Katy:
We know that there are lots of crossover in sibling sexual abuse cases and other forms of harmful sexual behaviour. There's lots of similar contributing factors. But I think there are also specific factors that relate to cases of sibling sexual abuse, which I think is what you're saying really in terms of that really understanding the behaviour in order that we can manage risk effectively. Do you have any examples of where there might be differing contributing factors in sibling sexual abuse cases?

Rowan:
Yeah, I think some of these factors are similar to the wider group of young people that we see who displayed the behaviour. But the nature of living in the same home means that specific dynamics occur. So parenting is a significant factor in how they parent their children, how they treat them, how they give them different levels of responsibility. Do they put their children in positions of power over the other child? Siblings live and grow together, and therefore they just have more time available together. They spend large periods of time in the home together, or out play. So sometimes opportunities can occur through lack of supervision where parents generally are unavailable, and that might be physically and emotionally. So that the other siblings are stepping into different roles for potentially younger and more vulnerable siblings.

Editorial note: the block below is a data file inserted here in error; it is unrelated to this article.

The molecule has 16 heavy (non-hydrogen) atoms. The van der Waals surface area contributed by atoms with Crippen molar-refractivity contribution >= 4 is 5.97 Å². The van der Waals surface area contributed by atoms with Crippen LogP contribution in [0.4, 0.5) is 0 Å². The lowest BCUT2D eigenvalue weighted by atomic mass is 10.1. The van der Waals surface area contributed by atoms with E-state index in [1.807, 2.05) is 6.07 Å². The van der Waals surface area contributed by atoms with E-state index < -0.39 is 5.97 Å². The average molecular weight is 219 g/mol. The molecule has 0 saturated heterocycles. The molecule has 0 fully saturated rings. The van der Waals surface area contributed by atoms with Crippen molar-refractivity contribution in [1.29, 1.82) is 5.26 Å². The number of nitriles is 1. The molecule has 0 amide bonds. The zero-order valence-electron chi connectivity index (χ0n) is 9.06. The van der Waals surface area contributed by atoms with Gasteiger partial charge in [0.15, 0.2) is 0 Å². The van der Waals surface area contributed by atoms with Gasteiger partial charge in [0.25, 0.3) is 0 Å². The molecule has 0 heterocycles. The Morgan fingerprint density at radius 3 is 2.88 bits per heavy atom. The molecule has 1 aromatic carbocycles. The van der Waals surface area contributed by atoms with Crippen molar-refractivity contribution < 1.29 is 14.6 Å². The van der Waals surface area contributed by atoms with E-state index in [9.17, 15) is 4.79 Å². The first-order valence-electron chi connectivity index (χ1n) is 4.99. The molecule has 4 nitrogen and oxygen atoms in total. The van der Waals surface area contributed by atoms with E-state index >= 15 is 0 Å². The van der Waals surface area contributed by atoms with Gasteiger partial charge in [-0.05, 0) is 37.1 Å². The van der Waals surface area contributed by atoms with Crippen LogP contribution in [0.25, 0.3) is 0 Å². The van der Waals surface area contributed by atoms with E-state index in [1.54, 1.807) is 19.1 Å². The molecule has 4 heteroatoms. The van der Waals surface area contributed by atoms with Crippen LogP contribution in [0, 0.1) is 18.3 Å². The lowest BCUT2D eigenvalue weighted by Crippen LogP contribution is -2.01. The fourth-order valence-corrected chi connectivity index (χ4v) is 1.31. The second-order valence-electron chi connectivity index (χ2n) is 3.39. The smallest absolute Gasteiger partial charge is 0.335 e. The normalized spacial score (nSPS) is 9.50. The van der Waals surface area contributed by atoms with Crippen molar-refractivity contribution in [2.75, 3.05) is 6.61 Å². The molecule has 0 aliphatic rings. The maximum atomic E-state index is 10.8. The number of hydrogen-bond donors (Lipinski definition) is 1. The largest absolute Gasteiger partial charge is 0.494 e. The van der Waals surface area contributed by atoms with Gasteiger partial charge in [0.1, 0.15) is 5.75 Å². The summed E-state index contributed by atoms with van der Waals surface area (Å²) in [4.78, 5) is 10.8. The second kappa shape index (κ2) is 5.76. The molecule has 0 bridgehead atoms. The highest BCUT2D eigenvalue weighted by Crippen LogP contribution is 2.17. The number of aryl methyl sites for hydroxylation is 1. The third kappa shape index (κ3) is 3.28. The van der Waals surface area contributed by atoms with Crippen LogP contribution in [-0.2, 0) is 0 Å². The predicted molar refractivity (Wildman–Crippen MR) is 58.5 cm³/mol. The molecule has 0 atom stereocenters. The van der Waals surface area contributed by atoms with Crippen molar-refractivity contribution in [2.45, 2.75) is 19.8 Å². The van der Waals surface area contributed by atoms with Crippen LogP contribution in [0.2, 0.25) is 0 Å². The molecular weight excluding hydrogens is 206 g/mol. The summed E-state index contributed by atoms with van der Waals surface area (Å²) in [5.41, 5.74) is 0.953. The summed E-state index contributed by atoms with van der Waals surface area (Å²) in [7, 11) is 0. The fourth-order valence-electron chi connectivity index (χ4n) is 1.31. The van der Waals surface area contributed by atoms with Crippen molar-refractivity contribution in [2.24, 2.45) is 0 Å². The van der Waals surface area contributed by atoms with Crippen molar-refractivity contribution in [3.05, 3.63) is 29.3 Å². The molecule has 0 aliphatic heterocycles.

Katy:
Like a caring type role.

Rowan:
Yeah. They might be doing practical tasks or it might be that they become the person that the more vulnerable sibling goes to for nurture and care and support, or if they've got a problem. It may be because a parent's out working, it doesn't mean that we're suggesting that parents are neglectful. And there are occasions where they are. But it could be that, financially, they have to work long hours to be able to pay the bills. But what it does do is leave the children unsupervised for long periods of time. And with a lot of families, that would still be okay, but when you might have other factors that we'll go on to talk about, that could cause a problem.

Katy: